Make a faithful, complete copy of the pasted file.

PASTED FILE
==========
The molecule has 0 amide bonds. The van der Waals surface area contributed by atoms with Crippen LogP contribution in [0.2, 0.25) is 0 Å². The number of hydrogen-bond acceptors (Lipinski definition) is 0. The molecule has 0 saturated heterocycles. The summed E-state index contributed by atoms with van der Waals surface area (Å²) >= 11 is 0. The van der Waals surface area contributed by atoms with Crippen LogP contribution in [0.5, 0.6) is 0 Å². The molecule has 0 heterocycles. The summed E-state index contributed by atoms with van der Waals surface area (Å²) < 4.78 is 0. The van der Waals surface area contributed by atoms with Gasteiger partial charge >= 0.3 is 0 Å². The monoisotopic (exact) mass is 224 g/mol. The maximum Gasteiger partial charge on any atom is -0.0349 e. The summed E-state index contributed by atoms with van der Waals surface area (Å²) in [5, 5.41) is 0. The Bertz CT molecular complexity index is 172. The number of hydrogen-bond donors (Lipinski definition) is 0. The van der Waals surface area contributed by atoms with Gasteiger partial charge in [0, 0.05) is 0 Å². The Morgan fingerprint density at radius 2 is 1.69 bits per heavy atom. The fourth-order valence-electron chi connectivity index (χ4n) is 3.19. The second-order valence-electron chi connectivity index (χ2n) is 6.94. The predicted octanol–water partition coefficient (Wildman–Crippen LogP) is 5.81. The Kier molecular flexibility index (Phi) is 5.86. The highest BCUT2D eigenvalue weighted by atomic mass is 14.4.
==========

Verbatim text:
The molecule has 0 amide bonds. The van der Waals surface area contributed by atoms with Crippen LogP contribution in [0.2, 0.25) is 0 Å². The number of hydrogen-bond acceptors (Lipinski definition) is 0. The molecule has 0 saturated heterocycles. The summed E-state index contributed by atoms with van der Waals surface area (Å²) >= 11 is 0. The van der Waals surface area contributed by atoms with Crippen LogP contribution in [0.5, 0.6) is 0 Å². The molecule has 0 heterocycles. The summed E-state index contributed by atoms with van der Waals surface area (Å²) < 4.78 is 0. The van der Waals surface area contributed by atoms with Gasteiger partial charge >= 0.3 is 0 Å². The monoisotopic (exact) mass is 224 g/mol. The maximum Gasteiger partial charge on any atom is -0.0349 e. The summed E-state index contributed by atoms with van der Waals surface area (Å²) in [5, 5.41) is 0. The Bertz CT molecular complexity index is 172. The number of hydrogen-bond donors (Lipinski definition) is 0. The van der Waals surface area contributed by atoms with Gasteiger partial charge in [0, 0.05) is 0 Å². The Morgan fingerprint density at radius 2 is 1.69 bits per heavy atom. The fourth-order valence-electron chi connectivity index (χ4n) is 3.19. The second-order valence-electron chi connectivity index (χ2n) is 6.94. The predicted octanol–water partition coefficient (Wildman–Crippen LogP) is 5.81. The Kier molecular flexibility index (Phi) is 5.86. The highest BCUT2D eigenvalue weighted by atomic mass is 14.4.